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appropriate fears about these things, but we do not live in a state of nature. we worked very hard as humanity over the milennia, and i think we owe people everywhere a higher bar, and it is incumbent on these colleges to ask more of everyone who is affected by this. some of the most effective programs on campus to increase reporting of sexual assault have to do with peer education. people reporting what they see and things they know happened to friends. i think this is an opportunity for this entire conversation to be brought up. it's not just about the victims or the people, but it's about all of us and about the way we see these crimes happening and the way we see the victims ourselves. >> and sondra, it is worth
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mentioning that the department is investigating 55 colleges. this law puts the responsibility on the institutions themselves, they could lose their state financial aide if they're not better on this. >> yes, and i'm proud to have worked with the activists that pushed forward on this effort and brought it to the department of education's attention and were helpful in being voices in favor of this bill. some were working on my campaign. this is just an example of the time of work they try to do in my career is taking this grass roots energy, translating that into a ground breaking legislation at the california level that i believe will really be a model for other states. we'll see california having an influence on the rest of the country. >> i'm sorry that i made you
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read that article, but thank you, ladies for joining me on a very important issue, thank you for your time. >> thank you. >> coming up, i am joined onset to discuss a truly transformational role that is just ahead. >> i'm alex trebek. if you're age 50 to 85, i have an important message about security. write down the number on your screen, so you can call when i finish. the lock i want to talk
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we have breaking news to report. police in louisville have arrested the teenager suspected of shooting a student at fern creek high school today. when we come back after the break, on "arrested development" jeffrey tambor played two characters that looked the same. in "transparent" he plays one character that looks very different. we'll talk about his lead when he joins me onset coming up next. first, sharon epperson as the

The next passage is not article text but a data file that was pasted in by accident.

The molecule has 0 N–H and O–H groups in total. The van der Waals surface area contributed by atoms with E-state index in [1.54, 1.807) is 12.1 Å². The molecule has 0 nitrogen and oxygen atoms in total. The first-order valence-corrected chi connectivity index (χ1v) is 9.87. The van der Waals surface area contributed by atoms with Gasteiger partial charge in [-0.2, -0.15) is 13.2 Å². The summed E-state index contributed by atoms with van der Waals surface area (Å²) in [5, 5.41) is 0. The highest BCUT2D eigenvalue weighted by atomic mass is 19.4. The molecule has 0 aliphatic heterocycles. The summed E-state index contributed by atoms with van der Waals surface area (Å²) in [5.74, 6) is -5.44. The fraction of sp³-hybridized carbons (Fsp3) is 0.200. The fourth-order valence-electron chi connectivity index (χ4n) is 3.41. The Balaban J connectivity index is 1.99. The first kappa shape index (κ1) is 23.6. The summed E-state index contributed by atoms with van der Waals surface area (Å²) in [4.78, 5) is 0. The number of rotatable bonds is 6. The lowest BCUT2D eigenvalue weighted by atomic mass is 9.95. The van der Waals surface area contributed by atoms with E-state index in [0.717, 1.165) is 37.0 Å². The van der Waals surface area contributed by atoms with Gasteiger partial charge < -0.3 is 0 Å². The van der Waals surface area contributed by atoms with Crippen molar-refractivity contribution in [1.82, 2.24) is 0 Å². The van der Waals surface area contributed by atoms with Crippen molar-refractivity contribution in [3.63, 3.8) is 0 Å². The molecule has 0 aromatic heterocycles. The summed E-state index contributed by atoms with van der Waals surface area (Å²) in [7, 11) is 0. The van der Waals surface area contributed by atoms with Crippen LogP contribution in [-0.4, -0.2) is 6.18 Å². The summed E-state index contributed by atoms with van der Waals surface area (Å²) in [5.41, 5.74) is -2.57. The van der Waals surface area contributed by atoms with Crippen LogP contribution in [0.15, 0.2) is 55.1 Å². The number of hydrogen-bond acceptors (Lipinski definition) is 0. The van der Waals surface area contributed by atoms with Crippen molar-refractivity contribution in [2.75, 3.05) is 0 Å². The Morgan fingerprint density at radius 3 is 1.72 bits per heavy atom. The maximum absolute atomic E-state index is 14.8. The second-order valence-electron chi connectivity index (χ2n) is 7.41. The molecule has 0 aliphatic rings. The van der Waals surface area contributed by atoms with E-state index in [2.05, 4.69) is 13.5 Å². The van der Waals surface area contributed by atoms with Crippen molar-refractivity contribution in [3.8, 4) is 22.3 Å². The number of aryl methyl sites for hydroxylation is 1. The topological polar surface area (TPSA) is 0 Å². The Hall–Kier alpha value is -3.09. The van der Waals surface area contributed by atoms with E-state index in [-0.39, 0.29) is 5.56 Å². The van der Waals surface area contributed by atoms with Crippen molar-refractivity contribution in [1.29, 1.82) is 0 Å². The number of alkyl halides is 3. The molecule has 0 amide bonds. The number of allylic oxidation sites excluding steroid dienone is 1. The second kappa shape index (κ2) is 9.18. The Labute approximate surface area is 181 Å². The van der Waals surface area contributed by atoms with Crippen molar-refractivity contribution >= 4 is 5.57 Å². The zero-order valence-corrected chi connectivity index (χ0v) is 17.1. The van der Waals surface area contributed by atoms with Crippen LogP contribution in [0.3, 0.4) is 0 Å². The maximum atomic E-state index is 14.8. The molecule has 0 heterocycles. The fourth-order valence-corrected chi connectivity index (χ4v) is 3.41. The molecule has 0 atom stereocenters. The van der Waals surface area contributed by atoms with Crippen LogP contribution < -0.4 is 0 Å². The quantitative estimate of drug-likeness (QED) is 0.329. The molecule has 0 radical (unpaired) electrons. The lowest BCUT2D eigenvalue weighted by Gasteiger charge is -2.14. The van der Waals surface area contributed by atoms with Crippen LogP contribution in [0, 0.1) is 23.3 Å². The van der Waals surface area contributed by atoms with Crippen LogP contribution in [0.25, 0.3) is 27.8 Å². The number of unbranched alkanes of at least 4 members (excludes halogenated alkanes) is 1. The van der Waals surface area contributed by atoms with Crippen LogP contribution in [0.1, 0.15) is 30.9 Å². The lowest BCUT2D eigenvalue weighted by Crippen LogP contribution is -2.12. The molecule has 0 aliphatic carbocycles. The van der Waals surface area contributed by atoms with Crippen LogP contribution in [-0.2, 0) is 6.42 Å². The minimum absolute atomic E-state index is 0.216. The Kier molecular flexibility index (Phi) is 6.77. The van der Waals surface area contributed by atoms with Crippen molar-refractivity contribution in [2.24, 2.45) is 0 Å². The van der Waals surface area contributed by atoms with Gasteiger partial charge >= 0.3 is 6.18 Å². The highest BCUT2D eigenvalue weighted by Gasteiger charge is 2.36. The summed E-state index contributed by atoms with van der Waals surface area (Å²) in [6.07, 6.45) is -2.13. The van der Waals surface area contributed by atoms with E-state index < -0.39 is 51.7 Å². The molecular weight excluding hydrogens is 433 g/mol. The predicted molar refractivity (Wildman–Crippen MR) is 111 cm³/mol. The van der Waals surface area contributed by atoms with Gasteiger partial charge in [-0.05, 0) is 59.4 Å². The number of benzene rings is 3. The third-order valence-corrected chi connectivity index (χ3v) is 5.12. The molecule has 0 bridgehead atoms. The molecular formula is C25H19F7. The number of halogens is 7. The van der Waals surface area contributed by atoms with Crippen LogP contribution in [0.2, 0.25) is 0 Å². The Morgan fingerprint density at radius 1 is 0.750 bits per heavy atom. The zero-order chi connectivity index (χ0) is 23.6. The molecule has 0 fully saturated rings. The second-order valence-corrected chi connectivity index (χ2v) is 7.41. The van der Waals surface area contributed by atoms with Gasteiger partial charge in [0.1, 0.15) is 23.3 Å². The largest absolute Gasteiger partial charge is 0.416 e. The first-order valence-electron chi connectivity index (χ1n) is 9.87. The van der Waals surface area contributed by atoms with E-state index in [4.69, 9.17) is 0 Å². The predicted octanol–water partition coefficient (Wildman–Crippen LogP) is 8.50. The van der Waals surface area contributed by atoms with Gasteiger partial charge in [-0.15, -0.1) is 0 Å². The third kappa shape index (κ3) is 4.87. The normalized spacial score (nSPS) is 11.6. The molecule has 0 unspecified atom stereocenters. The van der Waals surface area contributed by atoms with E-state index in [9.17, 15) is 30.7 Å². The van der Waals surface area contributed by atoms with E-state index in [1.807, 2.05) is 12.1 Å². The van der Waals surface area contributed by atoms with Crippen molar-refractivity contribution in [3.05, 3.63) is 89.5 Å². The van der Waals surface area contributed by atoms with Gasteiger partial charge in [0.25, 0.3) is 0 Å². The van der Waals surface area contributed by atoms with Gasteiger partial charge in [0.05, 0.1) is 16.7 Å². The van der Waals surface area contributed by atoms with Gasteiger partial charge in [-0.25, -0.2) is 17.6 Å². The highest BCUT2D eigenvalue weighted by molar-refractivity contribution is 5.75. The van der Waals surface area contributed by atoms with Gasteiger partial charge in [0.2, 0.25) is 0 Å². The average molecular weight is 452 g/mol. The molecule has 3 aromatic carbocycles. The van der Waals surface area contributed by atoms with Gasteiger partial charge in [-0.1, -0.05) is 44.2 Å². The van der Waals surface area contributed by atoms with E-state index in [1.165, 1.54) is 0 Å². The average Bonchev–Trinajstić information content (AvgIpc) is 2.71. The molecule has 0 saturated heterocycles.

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market wrap. >> here is a look at how stocks stand going into tomorrow, gauging some of the jitteriness from home, stocks lower across the board. the dow jones are down. and nasdaq is down six points. that is it from cnbc, first in business world wide. thank you for being my hero and my dad. military families are uniquely thankful for many things, the legacy of usaa auto insurance could be one of them. if you're a current or former military member or their family, get an auto insurance quote and see why 92% of our members plan to stay for life. my name is karen and i have diabetic nerve pain. it's progressive pain. first that feeling of numbness. then hot pins. almost like lightning bolts, hot strikes into my feet. so my doctor prescribed lyrica.
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i don't think i have ever been so scared in my life. that's how jeffrey tambor, the star of "transparent" describes his first steps as a transgender woman in public. known for his roles and george and oscar booth, and hank on "the larry sanders show." over the course of the ten
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seasons, we see his sense of belonging. the show is inspired by a recent discovery that her own father was transgender and it's as much about his transition as each characters struggle with identity. >> honey, my whole life i have been dressed up like a man. this is me. >> joining me now is the lead actor in the new prime series released on friday. magnificent jeffrey tambor. an incredible show and you're incredible in it. >> we are honored to have you.
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how do you prepare as someone who is nontransgender, how do you develop the emotional tool kit to play this role. >> when they offered me the role, i was going out to l.a. i live here, i was getting off of the plane and i saw the strip, and in 15 minutes, by the time i got to the hotel, i was screaming that i have to play this role. i have got to play this role, and i just threw myself at these people. it is a role of a lifetime. i thought the most difficult part would be the externals, and that was the simplest part, and the costumes, and the wig, and the make up was done expertly. and i was helped by three wonderful people, who are
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members of trans -- who are transgender, they are part of the community and they were consultants that led me to that wonderful character, but i kind of understood mora. i don't understand why, but he is was as real to me -- he is is the most wonderful character. there was sort of a fail safe built in there, mora is very young into her transition. jeffrey is very young into his playing -- >> you're each stepping into new roles. >> yes, i loved the opportunity, i have been given this wonderful opportunity, and also in front of me is the great creator,